Rep. Chan's Statement on H3361 - February 7, 2018

I’m thrilled that Chairwoman Benson and Chairman Timilty have agreed to move House Bill 3361 forward, and want to express my appreciation for the hard work, time, and energy that the entire Joint Committee on State Administration and Regulatory Oversight has dedicated to this bill. A Special Commission to further examine the feasibility and scope of implementation for data disaggregation is an important step forward that will ensure no community is left behind. I welcome the suggestions of the Commission and look forward to working collaboratively with Commission members, the Asian Caucus, and the Black and Latino Legislative Caucus to advance new, more holistic, and inclusive data disaggregation for the Commonwealth.

We have heard the concerns that have been voiced in recent months, and will work diligently to address them in the next iteration of the bill. As a Chinese American, I am intimately connected to the issue at hand and want to make it clear that I would never target or harm my own or any other community. I have been shocked and disappointed by many of the personal attacks used against me, Chairwoman Benson, Chairman Timilty, other members of the legislature, human services agencies, and private individuals. We welcome all viewpoints as a crucial part of the democratic process, however we do not condone the behavior that has been used to attack individuals and promulgate fear among certain communities.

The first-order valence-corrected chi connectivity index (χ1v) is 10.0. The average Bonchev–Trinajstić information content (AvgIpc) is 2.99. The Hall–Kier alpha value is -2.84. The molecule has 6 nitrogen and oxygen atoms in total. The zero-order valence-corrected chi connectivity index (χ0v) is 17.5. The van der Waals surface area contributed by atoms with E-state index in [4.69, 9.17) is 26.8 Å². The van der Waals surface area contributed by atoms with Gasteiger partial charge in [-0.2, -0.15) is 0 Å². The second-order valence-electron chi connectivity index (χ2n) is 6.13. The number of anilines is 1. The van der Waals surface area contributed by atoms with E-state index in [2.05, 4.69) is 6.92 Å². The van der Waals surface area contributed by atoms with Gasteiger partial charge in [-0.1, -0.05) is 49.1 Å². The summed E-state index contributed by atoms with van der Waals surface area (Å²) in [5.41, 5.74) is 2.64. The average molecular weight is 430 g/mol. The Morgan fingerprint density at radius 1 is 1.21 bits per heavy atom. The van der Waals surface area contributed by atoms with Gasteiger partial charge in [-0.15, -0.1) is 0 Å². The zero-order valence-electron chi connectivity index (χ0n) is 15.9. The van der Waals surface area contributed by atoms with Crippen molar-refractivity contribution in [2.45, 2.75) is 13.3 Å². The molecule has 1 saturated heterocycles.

I filed this bill with placeholder language to start a conversation at the State House about an issue that has been important to our communities for decades. The Legislature’s deliberative process allows all voices to be heard, to identify the work needed to be done within all impacted communities in order to create good public policy. The Commonwealth is subject to both state and federal privacy laws, race/ethnicity questions have and always will be optional, and no one will be denied access to services for nonparticipation. Individuals have the option to choose more than one category, as this information is entirely based on self-identification – in the same manner as the U.S. Census.  This provides valuable information to policymakers about the needs of their communities, enabling them to make informed and accurate decisions on how to best serve their constituents.

As a member of the Asian Caucus and a Chinese American, my first priority was to address this issue within the Asian American and Pacific Islander community. I am thrilled and appreciative to have the support of the Black and Latino communities moving forward, and look forward to seeing a more inclusive data disaggregation bill next legislative session.